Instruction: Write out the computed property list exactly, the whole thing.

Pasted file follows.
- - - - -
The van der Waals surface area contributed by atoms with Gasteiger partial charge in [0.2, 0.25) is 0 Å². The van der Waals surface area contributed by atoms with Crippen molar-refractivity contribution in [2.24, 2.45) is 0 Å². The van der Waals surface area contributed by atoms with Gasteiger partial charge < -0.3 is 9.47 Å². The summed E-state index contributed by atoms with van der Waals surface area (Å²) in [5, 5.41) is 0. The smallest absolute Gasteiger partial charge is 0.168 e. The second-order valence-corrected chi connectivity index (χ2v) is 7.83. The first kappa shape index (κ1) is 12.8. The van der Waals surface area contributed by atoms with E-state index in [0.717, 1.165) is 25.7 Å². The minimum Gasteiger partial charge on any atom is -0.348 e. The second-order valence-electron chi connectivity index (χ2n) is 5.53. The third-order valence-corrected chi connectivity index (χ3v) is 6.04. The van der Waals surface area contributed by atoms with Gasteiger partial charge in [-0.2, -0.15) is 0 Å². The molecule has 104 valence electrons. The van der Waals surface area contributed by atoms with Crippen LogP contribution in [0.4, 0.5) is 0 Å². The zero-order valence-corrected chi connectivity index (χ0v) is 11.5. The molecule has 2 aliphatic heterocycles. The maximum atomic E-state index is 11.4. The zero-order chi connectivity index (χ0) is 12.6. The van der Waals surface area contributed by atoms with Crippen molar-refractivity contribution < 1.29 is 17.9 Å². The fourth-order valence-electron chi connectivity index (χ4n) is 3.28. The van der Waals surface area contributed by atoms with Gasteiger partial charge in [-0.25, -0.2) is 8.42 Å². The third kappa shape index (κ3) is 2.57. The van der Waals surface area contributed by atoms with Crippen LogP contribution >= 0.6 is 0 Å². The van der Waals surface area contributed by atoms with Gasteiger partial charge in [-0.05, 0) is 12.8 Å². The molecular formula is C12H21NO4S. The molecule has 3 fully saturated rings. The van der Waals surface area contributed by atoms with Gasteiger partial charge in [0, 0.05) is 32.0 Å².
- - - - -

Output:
The van der Waals surface area contributed by atoms with Gasteiger partial charge in [0.2, 0.25) is 0 Å². The van der Waals surface area contributed by atoms with Crippen molar-refractivity contribution in [2.24, 2.45) is 0 Å². The van der Waals surface area contributed by atoms with Gasteiger partial charge < -0.3 is 9.47 Å². The summed E-state index contributed by atoms with van der Waals surface area (Å²) in [5, 5.41) is 0. The smallest absolute Gasteiger partial charge is 0.168 e. The second-order valence-corrected chi connectivity index (χ2v) is 7.83. The first kappa shape index (κ1) is 12.8. The van der Waals surface area contributed by atoms with E-state index in [0.717, 1.165) is 25.7 Å². The minimum Gasteiger partial charge on any atom is -0.348 e. The second-order valence-electron chi connectivity index (χ2n) is 5.53. The third-order valence-corrected chi connectivity index (χ3v) is 6.04. The van der Waals surface area contributed by atoms with Gasteiger partial charge in [-0.2, -0.15) is 0 Å². The molecule has 104 valence electrons. The van der Waals surface area contributed by atoms with Crippen LogP contribution in [0.4, 0.5) is 0 Å². The zero-order valence-corrected chi connectivity index (χ0v) is 11.5. The molecule has 2 aliphatic heterocycles. The maximum atomic E-state index is 11.4. The zero-order chi connectivity index (χ0) is 12.6. The van der Waals surface area contributed by atoms with Crippen molar-refractivity contribution < 1.29 is 17.9 Å². The fourth-order valence-electron chi connectivity index (χ4n) is 3.28. The van der Waals surface area contributed by atoms with Gasteiger partial charge in [-0.25, -0.2) is 8.42 Å². The third kappa shape index (κ3) is 2.57. The van der Waals surface area contributed by atoms with Crippen LogP contribution >= 0.6 is 0 Å². The van der Waals surface area contributed by atoms with Gasteiger partial charge in [-0.05, 0) is 12.8 Å². The molecular formula is C12H21NO4S. The molecule has 3 fully saturated rings. The van der Waals surface area contributed by atoms with Gasteiger partial charge in [0, 0.05) is 32.0 Å².